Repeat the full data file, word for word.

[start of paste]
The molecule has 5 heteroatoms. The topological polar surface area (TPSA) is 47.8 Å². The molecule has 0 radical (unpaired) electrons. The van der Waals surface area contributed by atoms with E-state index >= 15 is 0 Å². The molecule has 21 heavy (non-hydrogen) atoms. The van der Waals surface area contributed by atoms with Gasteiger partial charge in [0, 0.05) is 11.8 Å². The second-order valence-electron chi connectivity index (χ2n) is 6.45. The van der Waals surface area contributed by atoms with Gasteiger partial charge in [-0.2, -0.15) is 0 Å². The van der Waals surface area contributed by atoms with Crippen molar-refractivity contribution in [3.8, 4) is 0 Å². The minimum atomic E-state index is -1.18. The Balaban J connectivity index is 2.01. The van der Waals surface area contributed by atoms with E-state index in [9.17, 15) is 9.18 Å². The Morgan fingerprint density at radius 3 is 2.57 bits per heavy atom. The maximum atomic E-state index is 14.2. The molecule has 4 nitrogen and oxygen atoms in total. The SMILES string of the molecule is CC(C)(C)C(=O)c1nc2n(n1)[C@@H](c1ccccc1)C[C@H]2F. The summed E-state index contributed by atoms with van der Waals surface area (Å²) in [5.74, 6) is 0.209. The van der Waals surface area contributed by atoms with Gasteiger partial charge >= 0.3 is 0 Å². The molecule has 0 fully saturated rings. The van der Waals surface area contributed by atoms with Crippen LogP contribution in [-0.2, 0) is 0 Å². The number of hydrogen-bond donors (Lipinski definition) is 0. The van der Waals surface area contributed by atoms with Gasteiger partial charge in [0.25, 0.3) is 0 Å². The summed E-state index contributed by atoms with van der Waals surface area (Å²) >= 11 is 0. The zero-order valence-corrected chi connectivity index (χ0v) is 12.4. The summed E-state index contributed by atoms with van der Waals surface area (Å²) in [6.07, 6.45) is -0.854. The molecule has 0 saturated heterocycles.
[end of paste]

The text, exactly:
The molecule has 5 heteroatoms. The topological polar surface area (TPSA) is 47.8 Å². The molecule has 0 radical (unpaired) electrons. The van der Waals surface area contributed by atoms with E-state index >= 15 is 0 Å². The molecule has 21 heavy (non-hydrogen) atoms. The van der Waals surface area contributed by atoms with Gasteiger partial charge in [0, 0.05) is 11.8 Å². The second-order valence-electron chi connectivity index (χ2n) is 6.45. The van der Waals surface area contributed by atoms with Gasteiger partial charge in [-0.2, -0.15) is 0 Å². The van der Waals surface area contributed by atoms with Crippen molar-refractivity contribution in [3.8, 4) is 0 Å². The minimum atomic E-state index is -1.18. The Balaban J connectivity index is 2.01. The van der Waals surface area contributed by atoms with E-state index in [9.17, 15) is 9.18 Å². The Morgan fingerprint density at radius 3 is 2.57 bits per heavy atom. The maximum atomic E-state index is 14.2. The molecule has 4 nitrogen and oxygen atoms in total. The SMILES string of the molecule is CC(C)(C)C(=O)c1nc2n(n1)[C@@H](c1ccccc1)C[C@H]2F. The summed E-state index contributed by atoms with van der Waals surface area (Å²) in [5.74, 6) is 0.209. The van der Waals surface area contributed by atoms with Gasteiger partial charge >= 0.3 is 0 Å². The molecule has 0 fully saturated rings. The van der Waals surface area contributed by atoms with Crippen LogP contribution in [-0.2, 0) is 0 Å². The number of hydrogen-bond donors (Lipinski definition) is 0. The van der Waals surface area contributed by atoms with Gasteiger partial charge in [0.25, 0.3) is 0 Å². The summed E-state index contributed by atoms with van der Waals surface area (Å²) >= 11 is 0. The zero-order valence-corrected chi connectivity index (χ0v) is 12.4. The summed E-state index contributed by atoms with van der Waals surface area (Å²) in [6.07, 6.45) is -0.854. The molecule has 0 saturated heterocycles.